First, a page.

Presented By O'Reilly and Cloudera
Make Data Work
5–7 May, 2015 • London, UK

Spark Camp

Paco Nathan (, Alex Sicoe (Elsevier)
9:00–17:00 Tuesday, 5/05/2015
Tools & Technology
Location: King's Suite - Sandringham
Average rating: ****.
(4.36, 14 ratings)

Prerequisite Knowledge

Some experience is required in coding in Python, SQL, Java, or Scala, plus some familiarity with Big Data issues/concepts.

Materials or downloads needed in advance

What’s required for a laptop to use in the tutorial? * laptop with wifi and browser, and reasonably current hardware (+2GB RAM) * MacOSX, Windows, Linux — all work fine * make sure that you do not have corporate security controls that would prevent use of network All of the materials will be using cloud-based notebooks, and temporary free accounts for Databricks Cloud will be provided to all of the participants in the tutorial, to run Apache Spark within Amazon AWS.


Spark Camp, organized by the creators of the Apache Spark project at Databricks, will be a day-long, hands-on introduction to the Spark platform including Spark Core, the Spark Shell, Spark Streaming, Spark SQL, MLlib, and more. We will start with an overview of use cases and demonstrate writing simple Spark applications. We will cover each of the main components of the Spark stack via a series of technical talks targeted at developers who are new to Spark. Intermixed with the talks will be periods of hands-on lab work. Attendees will download and use Spark on their own laptops, and learn how to deploy Spark apps in distributed big data environments including common Hadoop distributions and Mesos.


Photo of Paco Nathan

Paco Nathan

O’Reilly author (Just Enough Math and Enterprise Data Workflows with Cascading) and a “player/coach” who’s led innovative data teams building large-scale apps. Director of community evangelism for Apache Spark with Databricks, advisor to Amplify Partners. Expert in machine learning, cluster computing, and enterprise use cases for big data.

Photo of Alex Sicoe

Alex Sicoe


Alex Sicoe is a software engineer at Big Data Partnership working with clients on projects involving scalable storage and compute systems like Apache Spark, Apache Cassandra, Apache Storm, and Apache Hadoop. He has extensive experience building data pipelines involving such systems as well as giving training courses on them. Alex is the first ever certified Databricks trainer. Previously he worked at CERN on building a large scale monitoring system for the ATLAS experiment on top of Apache Cassandra.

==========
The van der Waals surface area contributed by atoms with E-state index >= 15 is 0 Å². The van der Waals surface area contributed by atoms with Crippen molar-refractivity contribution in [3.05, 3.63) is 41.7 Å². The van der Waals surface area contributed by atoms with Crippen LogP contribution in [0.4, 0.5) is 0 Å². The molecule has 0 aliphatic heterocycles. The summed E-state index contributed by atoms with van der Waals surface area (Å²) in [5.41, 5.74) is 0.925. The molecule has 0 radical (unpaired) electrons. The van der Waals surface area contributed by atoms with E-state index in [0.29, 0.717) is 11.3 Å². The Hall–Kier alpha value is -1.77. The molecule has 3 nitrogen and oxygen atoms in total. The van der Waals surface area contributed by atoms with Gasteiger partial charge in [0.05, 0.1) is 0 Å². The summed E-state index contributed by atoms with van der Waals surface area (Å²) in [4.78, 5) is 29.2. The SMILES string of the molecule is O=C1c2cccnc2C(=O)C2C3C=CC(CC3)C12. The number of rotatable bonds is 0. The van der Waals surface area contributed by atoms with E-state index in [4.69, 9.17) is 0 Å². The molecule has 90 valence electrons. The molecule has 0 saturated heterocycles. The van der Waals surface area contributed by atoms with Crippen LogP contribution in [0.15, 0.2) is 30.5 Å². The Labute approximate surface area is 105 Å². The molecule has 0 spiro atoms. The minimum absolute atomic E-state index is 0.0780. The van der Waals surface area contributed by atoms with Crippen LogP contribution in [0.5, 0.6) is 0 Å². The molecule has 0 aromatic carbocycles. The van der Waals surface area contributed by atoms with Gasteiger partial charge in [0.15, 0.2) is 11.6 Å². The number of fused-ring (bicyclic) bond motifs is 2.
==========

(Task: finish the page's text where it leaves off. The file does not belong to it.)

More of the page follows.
Comments on this page are now closed.


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Paco Nathan
1/05/2015 17:42 BST

Hi Simon,

Yes, that’s correct. All the materials will be accessible through a browser, with no need for local admin privileges on your laptop.

See you there!

Simon Webb
1/05/2015 12:37 BST

Hi – I’ll be attending Spark Camp on Tuesday and have a question regarding equipment. Can I read into the statement “All of the materials will be using cloud-based notebooks” that I’ll be able to complete the tutorial without local administrator privileges on my laptop? Sorry if that seems a basic question, struggling with corporate IT!

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Paco Nathan
9/04/2015 18:17 BST

Definitely not Java :)

In my experience, the choice between Scala or Python depends mostly on the nature of the organizations that you intend to be working in…

Scala has numerous advantages, and use of Spark does not require Scala in depth; however writing extensions to Spark likely will. It is commonly more about engineering for distributed systems infrastructure.

Python is rapidly becoming the preferred language for organizations involved in Data Science work. With Spark, Python is inherently slower than Scala, in terms of what groups of CPUs are going, but in practice faster than Scala in terms of what teams of people are doing to surface insights from data at scale.

Deepak Vadithala
9/04/2015 12:03 BST

Thank you Paco. That will be helpful. I’ll register today and look forward attending Spark Camp.

On separate note, if I need to embrace Spark as a beginner. What do I need to pick up – Scala, Python or Java? I mean – does either of them have big advantage? I wanted to pick up right language as I’m beginning anyway.

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Paco Nathan
9/04/2015 3:22 BST

Hi Deepak,

Definitely. The code examples in Python or Scala can be mostly cut&paste if needed. Of course, for those with more coding experience feel free to explore in more detail. We also provide many examples in terms of SQL, which sounds like it would be more toward your background? Hope to see you at Spark Camp!


Deepak Vadithala
8/04/2015 18:13 BST

Hi – I’m very keen to attend Spark Camp but I don’t have Python, Java or Scala skills. I’m come from DB & C# background. Do you still think I can get something from this course? Thanks in advance.


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Paco Nathan
31/03/2015 20:04 BST

Hi Elina,

Having some coding experience in Python or Scala will help, and SQL as well. We do not need any advanced features in either language, and frankly there will be many examples that allow for cut&paste. Use of cloud-based notebooks is particularly good for that. The point is more about how to conceptualize typical problems and use Spark to solve them.

We will probably have R support generally available in Spark and the notebooks by the time of Strata EU. I cannot promise it, but that’s going into Spark now and will be a game-changer.

Picture of Elina Jeskanen
Elina Jeskanen
31/03/2015 12:05 BST

What is are the pre requirements to be able to follow Spark Camp? Should one know python or is R sufficient? The purpose would be to learn how to use R on Spark for statistical modeling.